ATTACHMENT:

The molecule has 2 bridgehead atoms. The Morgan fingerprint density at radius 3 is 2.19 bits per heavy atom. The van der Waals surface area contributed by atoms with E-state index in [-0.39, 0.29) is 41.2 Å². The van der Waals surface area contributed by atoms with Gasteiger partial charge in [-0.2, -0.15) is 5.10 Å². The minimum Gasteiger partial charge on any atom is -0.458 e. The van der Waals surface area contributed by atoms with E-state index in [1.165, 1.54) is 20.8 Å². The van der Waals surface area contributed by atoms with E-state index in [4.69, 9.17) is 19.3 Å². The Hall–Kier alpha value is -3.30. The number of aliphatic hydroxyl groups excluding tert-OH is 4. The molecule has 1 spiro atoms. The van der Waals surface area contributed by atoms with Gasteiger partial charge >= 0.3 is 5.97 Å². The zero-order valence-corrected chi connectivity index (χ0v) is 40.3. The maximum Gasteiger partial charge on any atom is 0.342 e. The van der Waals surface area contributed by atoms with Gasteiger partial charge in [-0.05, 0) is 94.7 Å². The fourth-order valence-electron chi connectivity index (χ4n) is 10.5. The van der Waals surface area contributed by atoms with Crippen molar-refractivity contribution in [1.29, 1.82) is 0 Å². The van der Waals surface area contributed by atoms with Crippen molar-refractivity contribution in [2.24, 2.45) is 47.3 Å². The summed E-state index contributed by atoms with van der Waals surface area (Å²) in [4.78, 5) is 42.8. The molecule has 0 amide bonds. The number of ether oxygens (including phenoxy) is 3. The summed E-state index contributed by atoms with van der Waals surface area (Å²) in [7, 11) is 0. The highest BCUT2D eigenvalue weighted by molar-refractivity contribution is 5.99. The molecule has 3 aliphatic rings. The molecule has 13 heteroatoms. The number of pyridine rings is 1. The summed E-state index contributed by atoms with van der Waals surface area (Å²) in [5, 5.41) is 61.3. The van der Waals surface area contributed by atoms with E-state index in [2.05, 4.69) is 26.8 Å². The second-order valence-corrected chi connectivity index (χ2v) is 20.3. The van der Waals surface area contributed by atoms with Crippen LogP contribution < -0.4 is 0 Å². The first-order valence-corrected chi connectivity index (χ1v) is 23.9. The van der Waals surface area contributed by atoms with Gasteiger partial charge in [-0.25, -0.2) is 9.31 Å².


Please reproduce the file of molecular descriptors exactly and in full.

The molecule has 2 bridgehead atoms. The Morgan fingerprint density at radius 3 is 2.19 bits per heavy atom. The van der Waals surface area contributed by atoms with E-state index in [-0.39, 0.29) is 41.2 Å². The van der Waals surface area contributed by atoms with Gasteiger partial charge in [-0.2, -0.15) is 5.10 Å². The minimum Gasteiger partial charge on any atom is -0.458 e. The van der Waals surface area contributed by atoms with E-state index in [1.165, 1.54) is 20.8 Å². The van der Waals surface area contributed by atoms with E-state index in [4.69, 9.17) is 19.3 Å². The Hall–Kier alpha value is -3.30. The number of aliphatic hydroxyl groups excluding tert-OH is 4. The molecule has 1 spiro atoms. The van der Waals surface area contributed by atoms with Gasteiger partial charge >= 0.3 is 5.97 Å². The zero-order valence-corrected chi connectivity index (χ0v) is 40.3. The maximum Gasteiger partial charge on any atom is 0.342 e. The van der Waals surface area contributed by atoms with Gasteiger partial charge in [-0.05, 0) is 94.7 Å². The fourth-order valence-electron chi connectivity index (χ4n) is 10.5. The van der Waals surface area contributed by atoms with Crippen molar-refractivity contribution in [1.29, 1.82) is 0 Å². The van der Waals surface area contributed by atoms with Crippen molar-refractivity contribution in [2.24, 2.45) is 47.3 Å². The summed E-state index contributed by atoms with van der Waals surface area (Å²) in [4.78, 5) is 42.8. The molecule has 0 amide bonds. The number of ether oxygens (including phenoxy) is 3. The summed E-state index contributed by atoms with van der Waals surface area (Å²) in [7, 11) is 0. The highest BCUT2D eigenvalue weighted by molar-refractivity contribution is 5.99. The molecule has 3 aliphatic rings. The molecule has 13 heteroatoms. The number of pyridine rings is 1. The summed E-state index contributed by atoms with van der Waals surface area (Å²) in [5, 5.41) is 61.3. The van der Waals surface area contributed by atoms with E-state index in [2.05, 4.69) is 26.8 Å². The second-order valence-corrected chi connectivity index (χ2v) is 20.3. The van der Waals surface area contributed by atoms with Crippen LogP contribution < -0.4 is 0 Å². The first-order valence-corrected chi connectivity index (χ1v) is 23.9. The van der Waals surface area contributed by atoms with Gasteiger partial charge in [-0.25, -0.2) is 9.31 Å².